So, on the leash Bella goes, and we start walking home.

$25 to Hump a Stranger's Leg

Annie, the beagle

Annie went to doggie daycare today. Kris was up at 6:10 (much earlier than we get up normally, by a LOT), and out the door by 7:00. Since this was Annie's first trip to the doggie daycare, she needed to arrive early so that she could greet other dogs as they came into the room. The alternative was introducing her to a mob of 20 dogs (stressful for any dog!).

The doggie daycare (DDC from now on) has a webcam where you can watch the room. Whenever I watched, Annie looked lost: standing around looking sad.

Bella the taskmaster


This evening, after working all afternoon on a project with Mike, I did not want to go for my daily run. I was supposed to have an SFUC game, but the weather didn't cooperate, and the game was cancelled. So, the daily 2 mile run was on the schedule instead.

As mentioned, I did not want to go on this run. So, I head into the office to start working again on the project. Bella, the short, stinky one, comes up to me and starts pawing my leg. She was so cute, I started petting her.

We often play a game of chase. It usually starts with my getting down into the doggie I-want-to-play position (think: all fours, front paws out in front, butt in the air). When Bella catches on, she'll bay, then run away, usually to the other side of the house. I get up and chase her. When I catch up to her, she bays again. I then turn and run the other way to the other end of the house. She chases me, and bays when she catches me. We then repeat this until either I get tired, she gets bored or Kris yells at me for creating a Crazy Dog.

After a few moments of petting Bella this evening, she got into the I-want-to-play position and started baying. The chase was on!

We chased each other through the house for over 5 minutes. When we were done, I was all warmed up and ready for a real run.

Despite my rump being sore from last night's workout, I ran the set 2 mile loop in exactly 18 minutes. I was pretty happy (considering Tuesday's night run in 19.5 minutes).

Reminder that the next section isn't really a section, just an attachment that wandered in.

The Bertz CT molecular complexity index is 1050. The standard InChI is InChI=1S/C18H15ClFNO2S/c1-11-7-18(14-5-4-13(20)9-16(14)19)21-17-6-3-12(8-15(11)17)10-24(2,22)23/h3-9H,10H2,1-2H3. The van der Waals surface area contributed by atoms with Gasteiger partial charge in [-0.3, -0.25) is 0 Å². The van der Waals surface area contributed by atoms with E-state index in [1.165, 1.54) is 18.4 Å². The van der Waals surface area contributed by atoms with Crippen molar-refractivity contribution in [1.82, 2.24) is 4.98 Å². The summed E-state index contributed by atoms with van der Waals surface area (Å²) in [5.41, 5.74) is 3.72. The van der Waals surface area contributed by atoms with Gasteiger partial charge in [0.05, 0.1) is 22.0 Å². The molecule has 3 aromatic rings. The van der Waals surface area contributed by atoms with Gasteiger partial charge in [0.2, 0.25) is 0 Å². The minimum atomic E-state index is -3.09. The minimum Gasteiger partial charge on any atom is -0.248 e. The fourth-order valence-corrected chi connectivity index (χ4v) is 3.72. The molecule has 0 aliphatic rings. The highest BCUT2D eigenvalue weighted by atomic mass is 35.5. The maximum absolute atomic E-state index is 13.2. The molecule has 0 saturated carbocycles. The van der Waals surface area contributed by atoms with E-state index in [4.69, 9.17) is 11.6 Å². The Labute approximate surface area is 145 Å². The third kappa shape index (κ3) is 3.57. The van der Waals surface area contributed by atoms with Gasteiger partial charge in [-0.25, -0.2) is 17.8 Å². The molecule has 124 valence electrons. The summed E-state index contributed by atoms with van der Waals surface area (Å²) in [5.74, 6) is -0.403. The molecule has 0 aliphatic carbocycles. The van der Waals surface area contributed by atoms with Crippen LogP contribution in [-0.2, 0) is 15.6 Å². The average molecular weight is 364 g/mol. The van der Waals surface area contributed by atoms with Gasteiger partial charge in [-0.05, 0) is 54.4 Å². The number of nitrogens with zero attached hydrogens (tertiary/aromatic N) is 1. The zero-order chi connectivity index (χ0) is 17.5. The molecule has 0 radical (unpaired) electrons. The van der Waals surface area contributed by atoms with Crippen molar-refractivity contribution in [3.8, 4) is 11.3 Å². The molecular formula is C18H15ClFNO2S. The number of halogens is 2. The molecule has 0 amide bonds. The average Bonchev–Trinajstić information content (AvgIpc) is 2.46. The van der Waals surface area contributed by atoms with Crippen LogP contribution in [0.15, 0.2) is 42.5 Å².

Bella the task master. I'm right on schedule with my ultimate off-season training

Broken Bella Beagle, part 3


Broken Bella Beagle went in for surgery today. She's getting TPLO (tibial plateau leveling osteotomy) on her back left leg.

A description of the surgery's function:

All of the other cruciate repair techniques replace the cruciate ligament
in some manner.  TPLO instead changes the bone structure in the dog's 
knee joint so that the bone angles are different and the cruciate ligament
isn't as critical.

Rotating the tibial plateau until it is level changes the biomechanics 
of the knee joint. After leveling the tibial plateau, the patellar tendon
and the caudal cruciate ligament take over the function of the ruptured
cranial cruciate ligament. The cranial cruciate is then no longer needed.

Bella comes back tomorrow.

Broken Bella Beagle, part 2


Yep. Bella's injured. After a full night of carrying her everywhere, Kris called the vet this morning. We took her in for an appointment, where Dr. McClenahan checked Bella over.

Two relatively howl-free X-rays later, we had confirmation of a torn cruciate ligament.

We're supposed to keep Bella off her leg as much as possible, but let her walk if she wants to (she can't injure it much worse), give her painkillers daily, make sure there's no rough housing with Annie, run Annie a lot to tire her out, and see how Bella is in a week. If she's having problems in a week, consider surgery.

Surgery. Great. After the $300 bill for the diagnosis, we'll have another $3000 bill for the surgery. Whoo.

Now, why didn't we get a cat?

Broken Bella Beagle


In an effort to help both dogs with their weights, we've been trying to run them more often. When we take them up to the big open field at the school, however, they tend to walk around the periphery, sniffing away. Not much exercise there.

So, I've been chasing the dogs to encourage them to run. When they start running at some point, I run after them, next to them, with them, whatever it takes to get them running.

During a run fest tonight, Annie and Kris took off running across the field, and Bella started chasing them. After about fifty yards, Bella slowed, stopped, then sat down. I hurried over to her to see what was up, nervous the exercise has caused another seizure. Her tail was down, her back arched funny.

Well, no seizure, but she wasn't putting any weight on her back left foot. Oh, not good.

Kris ran Annie home and returned in the car. I met Kris at the curb with Bella. A sure sign it's something bad: Bella let me carry her without squirming.